Italy: Biking in Puglia

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As our band of a dozen gay cyclists glided over the bleached stone pavement of the strangely silent seaside city of Trani, worn smooth by a thousand years, and as we wheeled along its waterfront, stopping to tour a mysterious medieval church where the Knights Templar—already on horseback— would leave the altar with the blessing of the bishop sending them directly onto a ship bound for the Crusades, I thought about all my worrying before embarking on a week of bicycling through the magical towns and scenic countryside of Puglia, an unspoiled province on the Adriatic coast of southern Italy.

Well accustomed to cruising around flat Fort Lauderdale at a leisurely pace, I booked Alyson Adventures’ Puglia Villa & Biking Experience with some hesitance.  Did I have the stamina at age 61 for this type of vacation? Would I be twice as old as the other guests? What if I got winded during one of the daily cycling excursions to nearby towns? What if I got a flat tire? What if my back goes out? What if I don’t like the company, the food, the room or the pool at the luxurious Villa Cappelli which was occupied exclusively by our group of gay men for the entire week? Is the description on Alyson’s website accurate or colorized? The older I get the more time I spend fretting, in this case needlessly. I recommend this trip for anyone who loves to bicycle, loves the thought of meandering roads through endless olive groves and vineyards, loves exploring quirky little ancient cities and loves the idea of excellent gay companionship in the context of an elegantly renovated 14th century stone villa on the ancient Appian Way.

The dozen men who shared the week with me ranged in age from 20s to 60s with no one feeling alienated or left in the dust. They were friendly, intelligent, enthusiastic, sexy single men and couples who like to explore, laugh and enjoy life immensely.

On our daily excursions, rarely did anyone decide that the pace or length of the ride was uncomfortable, but if so, our handsome Italian road crew was always with us and ready to collect the weary fellow into the van and place his bike on the flatbed until he was ready to jump back into the pack.

Our Italian guides kept us safely off main thoroughfares and away from traffic as often as possible. Cycling the rustic country roads of Puglia is hypnotic. Drawn into the endless stretches of olive groves, vineyards and ancient ruins, the mind is easily transported to the zones of euphoria that all cyclists crave but rarely enjoy at home because of the constant need to dodge buses, taxis, pedestrians and uncut curbs.

We were careful riders, but our vigilant guides chose idyllic routes that allowed for plenty of pauses to pinch the wild arugula, rosemary or fennel growing by the road, to photograph another vista, another church, another ancient ruin, to rehydrate or snack from the van that always shadowed us. This is cycling minus the hardships.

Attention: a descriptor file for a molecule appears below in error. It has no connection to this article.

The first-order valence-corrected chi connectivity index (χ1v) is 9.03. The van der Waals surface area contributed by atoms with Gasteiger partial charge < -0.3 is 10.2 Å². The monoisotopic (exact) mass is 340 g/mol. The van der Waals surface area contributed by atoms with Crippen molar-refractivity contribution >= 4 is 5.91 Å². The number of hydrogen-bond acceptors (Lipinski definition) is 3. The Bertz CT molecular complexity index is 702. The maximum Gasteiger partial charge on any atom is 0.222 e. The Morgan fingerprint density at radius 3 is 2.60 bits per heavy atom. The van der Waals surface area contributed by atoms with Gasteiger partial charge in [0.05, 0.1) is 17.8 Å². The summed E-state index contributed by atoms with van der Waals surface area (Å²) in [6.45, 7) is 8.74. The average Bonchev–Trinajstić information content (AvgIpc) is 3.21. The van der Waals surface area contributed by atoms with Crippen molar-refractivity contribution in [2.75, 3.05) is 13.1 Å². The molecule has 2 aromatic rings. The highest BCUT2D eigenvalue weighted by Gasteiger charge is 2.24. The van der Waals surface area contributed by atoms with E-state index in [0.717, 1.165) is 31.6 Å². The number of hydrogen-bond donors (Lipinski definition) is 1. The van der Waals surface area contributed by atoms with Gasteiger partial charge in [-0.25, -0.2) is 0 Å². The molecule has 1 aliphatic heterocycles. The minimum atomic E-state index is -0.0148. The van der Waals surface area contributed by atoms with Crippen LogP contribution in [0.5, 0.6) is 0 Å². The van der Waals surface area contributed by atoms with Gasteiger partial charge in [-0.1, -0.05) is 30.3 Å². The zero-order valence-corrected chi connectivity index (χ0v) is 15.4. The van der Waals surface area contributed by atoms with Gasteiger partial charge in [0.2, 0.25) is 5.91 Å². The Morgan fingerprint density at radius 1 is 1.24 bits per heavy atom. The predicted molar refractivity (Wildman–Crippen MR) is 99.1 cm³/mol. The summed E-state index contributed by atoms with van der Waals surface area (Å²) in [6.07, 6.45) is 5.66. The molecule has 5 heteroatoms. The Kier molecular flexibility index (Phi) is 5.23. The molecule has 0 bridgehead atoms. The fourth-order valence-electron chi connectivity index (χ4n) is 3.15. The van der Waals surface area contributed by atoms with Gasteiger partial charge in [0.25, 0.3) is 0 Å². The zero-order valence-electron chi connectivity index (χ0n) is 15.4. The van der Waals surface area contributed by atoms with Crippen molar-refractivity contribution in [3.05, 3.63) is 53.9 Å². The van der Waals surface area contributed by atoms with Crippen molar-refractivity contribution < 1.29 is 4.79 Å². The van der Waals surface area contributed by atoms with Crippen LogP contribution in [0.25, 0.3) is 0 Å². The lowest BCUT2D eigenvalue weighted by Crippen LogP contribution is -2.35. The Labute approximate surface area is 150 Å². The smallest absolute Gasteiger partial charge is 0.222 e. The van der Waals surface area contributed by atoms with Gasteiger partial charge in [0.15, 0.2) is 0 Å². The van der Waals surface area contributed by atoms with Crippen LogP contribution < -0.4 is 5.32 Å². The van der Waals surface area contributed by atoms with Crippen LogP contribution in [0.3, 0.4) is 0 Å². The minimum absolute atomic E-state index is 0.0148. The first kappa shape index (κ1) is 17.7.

I will admit that I was often tempted to skip the biking and submit to the pampering of our hosts at the Villa Cappelli where the gardens, groves, pool, terraces and al fresco dining room were a pleasant way to start and end each day.

We were constantly surprised and delighted by the food and wine served by owners/partners Paul Cappelli and Steve Crutchfield who are justifiably proud of the culinary products including olive oil, gourmet spreads and wine produced at the villa. Paul, whose family is from the region, was always eager to share his deep knowledge of its history and to show us around his favorite towns and restaurants. Steve, “Capo of the Kitchen, ” constantly surprised us with his expert delivery of southern Italian cooking.

I vow to return to the scent of jasmine or freshly baked rustic bread wafting into my bedroom through open windows, to the taste of olives grown and cured at the villa and for another glass of their robust red “Nero di Puglia” wine.

We weren’t always on our bikes. We inspected the underground ruins beneath Gravina, a cliff city carved out of tuffo stone. We walked among the exotic tulli (comical stone turrets) of Alberobello. We spent an afternoon laughing and giving into the irresistible aquamarine water of the secluded beach of Polignano di Mare. We picnicked in the pine forest of La Murgia National Park. We climbed to the top of the mysterious pentagonal Castel del Monte built high on a bluff by knights charged with protecting the Holy Grail.

We wandered the narrow stone streets of fascinating Matera carved into a valley like a stone bowl to save every precious raindrop for the long annual dry spell. We spent a few evenings relaxing and strolling through convivial Terlizzi before returning to our villa in the country for a late night dip in the pool and peaceful sleep to restore our energy for the next day’s adventures.

Still afraid to book a gay cycling vacation because of some dreadful vision of a pack of grim triathaqueens in flashy spandex?

If so, snap out of it and reserve a spot on the next available Alyson Adventures “Puglia Villa & Biking Experience” tour.

In 2013, there are two tours planned: one for gay men and the other for gay men, lesbians and friends. Tony Adams